• TAKEAWAYS: Freeman says going local has helped her “pivot” to meet COVID-era realities by “creating a food system we can watch and manage safely.” “We are small and committed, with a great team spirit,” she adds. Further buoying Mt. Folly, like many local organic farms, was its permanent staff of 25 employees, who “became cross-trained on all sorts of projects… from salesmen and saleswomen helping the distiller, to chefs working in the garden.”

KEN KIMES, NEW NATIVES FARM, SANTA CRUZ, CA

  • FARM FACTS: Kimes is co-owner of New Natives Farm, a microgreens, sprout and mushroom farm that sells through several channels including farmers markets and health food stores.
  • EXPERIENCE: “It was hard to understand at first what we should do around all of this,” says Kimes, who initially lost roughly 30% of his business when Silicon Valley tech campuses shut down, decimating his wholesale food service demand. Nonetheless, due to its relatively self-sufficient production process—they pack their own greens, for instance—New Natives has mostly weathered the COVID storm, and, with the help of the Paycheck Protection Program (PPP), has retained its entire workforce. Kimes says it was “relatively straightforward” to apply for the PPP loan, but recommends applying to more than one bank, “having a good set of accounting books on hand,” and trying to get the loan from a local bank.
  • TAKEAWAYS: Kimes’ recommendations can be summed up by two words: “be nimble.” “An important thing,” he explains, “is that we sell to a lot of different channels,” many of which now demand rigorous food safety regimens to which New Natives had to adapt. “The more you can just embrace the new opportunities,” Kimes concludes, “the better it’s going to work out.”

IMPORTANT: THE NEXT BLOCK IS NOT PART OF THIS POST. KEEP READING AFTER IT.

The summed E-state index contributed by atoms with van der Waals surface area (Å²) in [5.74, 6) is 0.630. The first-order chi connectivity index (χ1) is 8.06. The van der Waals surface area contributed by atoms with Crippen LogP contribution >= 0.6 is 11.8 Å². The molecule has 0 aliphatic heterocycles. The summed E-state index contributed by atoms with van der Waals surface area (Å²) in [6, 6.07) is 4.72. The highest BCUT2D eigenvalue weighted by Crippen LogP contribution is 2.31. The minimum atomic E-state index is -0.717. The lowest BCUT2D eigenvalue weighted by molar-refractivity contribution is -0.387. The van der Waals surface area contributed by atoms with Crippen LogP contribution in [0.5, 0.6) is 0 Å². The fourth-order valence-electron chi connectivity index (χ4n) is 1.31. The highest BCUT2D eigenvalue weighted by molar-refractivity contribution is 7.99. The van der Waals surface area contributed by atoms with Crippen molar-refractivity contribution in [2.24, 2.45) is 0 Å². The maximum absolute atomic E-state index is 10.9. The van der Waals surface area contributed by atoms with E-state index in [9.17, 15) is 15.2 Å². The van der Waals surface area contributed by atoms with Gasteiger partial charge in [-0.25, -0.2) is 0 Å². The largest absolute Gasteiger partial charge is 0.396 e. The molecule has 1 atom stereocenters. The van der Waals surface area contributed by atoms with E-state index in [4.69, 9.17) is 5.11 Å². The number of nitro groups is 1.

MARK MCAFEE, ORGANIC PASTURES DAIRY, FRESNO, CA

  • FARM FACTS: Organic Pastures Dairy milks 714 pasture-grazed cows on 400 acres and produces its own line of raw dairy products, including milk, cheese, butter, cream, and kefir which they sell to 1300 grocery stores nationwide.
  • EXPERIENCE: McAfee says Organic Pastures Dairy has “never had better sales or more enthusiasm.” He credits this success to consumers’ focus on immune system health, driving many to try raw milk for its probiotic richness. “That’s what’s driving our markets, because people don’t want to be a statistic in the ICU.” Because Organic Pastures processes its own raw milk, they have not been vulnerable to the conventional processing facility closures that have become commonplace due to the loss of food service market. Instead, they bottle their own milk, package it under their own brand, then deliver it to stores on their own trucks. This direct connection, McAfee says, enabled them to pivot when they realized, come late February, that their demand would outstrip supply. “We adapted literally within a day, and sometimes we would deliver our products to stores and they would say, ‘just put all of your products on all the entire shelf, and don’t worry about anybody else, because they're not coming for another two weeks. And as a result, we picked up a lot of new customers.”